One of the most polluted cities turns green

style="float: right; margin-bottom: 10px; font-weight: 600;"Tue 11th Jun, 2019

Polar Norilsk has joined a Russian ecological marathon called "Zero Impact on the Environment", the main goal of which is to draw attention to environmental issues. As a demonstration of real actions and participation in this event, two metallurgical plants in Norilsk suspended the work of converters and smelting furnaces for an hour. 

For several years, Norilsk City, located in the Krasnoyarsk region of Russia, has been considered one of the most polluted cities in the world due to nickel plants and emissions. Today, it sets an ambitious and feasible objective to become greener. After shutting down one of the plants in Nickel City in 2016 the air quickly improved. The next objective is to reduce emissions from the existing industrial facilities by 75%.

Nornickel, the Russian nickel and palladium smelting and mining company, which has plants in Norilsk City, continues to invest cosmic sums in order to change the ecological situation. Shutting down the nickel plant is the first step of this huge modernization and the reconstruction of the rest of the industrial facilities is the second big step. Now, when the winter season is over, the modernization of the pipeline and cleaning of the territory of the Nadezhda metallurgical plant are going further. This is the third big step towards a greener future.

Unfortunately, ecological issues were not taken into consideration in Soviet times, when most of the industrial facilities were built. One of the consequent issues is ore leakage, which leads to soil pollution and affects the Daldykan River every year during the snow melting season. As a result, the color of the river waters gains a reddish tinge, which has inevitably led to an explosion of negative protests in social media.

So, Russia has to pay the price of USSR activities today. More than $30M were invested in the past two years for replacement of pipelines and cleaning of neighborhood territories. Future plans include construction of an anti-filtration system, which will prevent leakage and pollution. Another measure to prevent pollution of the Daldykan River is the installation of the new "Pipeline B-2" aimed at eliminating emissions and unauthorized discharges of polluted water.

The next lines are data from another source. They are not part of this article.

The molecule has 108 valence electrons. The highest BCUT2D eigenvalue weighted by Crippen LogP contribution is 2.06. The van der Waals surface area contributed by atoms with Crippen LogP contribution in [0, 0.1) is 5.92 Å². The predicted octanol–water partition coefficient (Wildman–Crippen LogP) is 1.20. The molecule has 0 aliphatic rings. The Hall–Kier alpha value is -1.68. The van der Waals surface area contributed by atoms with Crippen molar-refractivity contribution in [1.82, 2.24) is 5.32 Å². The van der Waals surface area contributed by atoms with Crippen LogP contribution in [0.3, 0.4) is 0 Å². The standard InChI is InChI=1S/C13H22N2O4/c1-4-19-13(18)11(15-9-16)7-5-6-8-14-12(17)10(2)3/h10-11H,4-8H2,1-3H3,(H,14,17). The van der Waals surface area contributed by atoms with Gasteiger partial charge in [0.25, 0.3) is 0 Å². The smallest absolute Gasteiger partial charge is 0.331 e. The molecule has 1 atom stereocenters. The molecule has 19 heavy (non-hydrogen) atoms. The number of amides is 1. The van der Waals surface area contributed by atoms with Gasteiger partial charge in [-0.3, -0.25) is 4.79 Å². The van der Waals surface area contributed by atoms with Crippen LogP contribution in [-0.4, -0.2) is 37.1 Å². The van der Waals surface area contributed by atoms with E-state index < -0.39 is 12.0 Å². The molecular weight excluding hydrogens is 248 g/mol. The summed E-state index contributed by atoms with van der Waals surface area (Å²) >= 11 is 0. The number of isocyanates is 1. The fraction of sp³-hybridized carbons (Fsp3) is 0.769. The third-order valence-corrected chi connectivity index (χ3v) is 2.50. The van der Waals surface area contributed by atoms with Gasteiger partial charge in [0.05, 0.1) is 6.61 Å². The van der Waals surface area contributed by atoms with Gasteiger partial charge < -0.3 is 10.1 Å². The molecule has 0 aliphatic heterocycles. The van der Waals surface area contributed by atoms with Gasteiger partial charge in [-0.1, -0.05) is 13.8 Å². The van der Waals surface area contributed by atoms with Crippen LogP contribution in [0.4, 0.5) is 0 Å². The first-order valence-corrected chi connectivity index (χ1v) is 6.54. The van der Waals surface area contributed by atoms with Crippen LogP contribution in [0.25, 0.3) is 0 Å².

Another dramatic effect of the bad ecology in the city is a smell of gas in the air, which locals have had no choice but to get used to. Those closest to the city copper plant have already modernized the evacuation scheme of exhaust gases. Furthermore, the city acquired so-called mobile eco-labs, which constantly monitor the level of gas in the air. Even the slightest gas contamination changes are reported immediately to the facility in charge of these emissions and the facility takes prompt actions to effect a complete stop of production or decrease of its volume.

"We are also planning the construction of plants for utilization of sulfur dioxide-rich gases as well as modernization of sulfur dioxide capture capacities at the copper plant to produce elemental sulfur," said Deputy Director and Chief Engineer of Nornickel Aleksey Devochkin in relation to the global ecological project called the "Sulfur Project".

All changes will cost the city at least $2.5B according to the preliminary calculations and this sum has arisen in consideration of $385K for environmental projects sponsored by Nornickel annually.

Perhaps we will hear about Norilsk in the near future as the most modernized city in a record-short time period.

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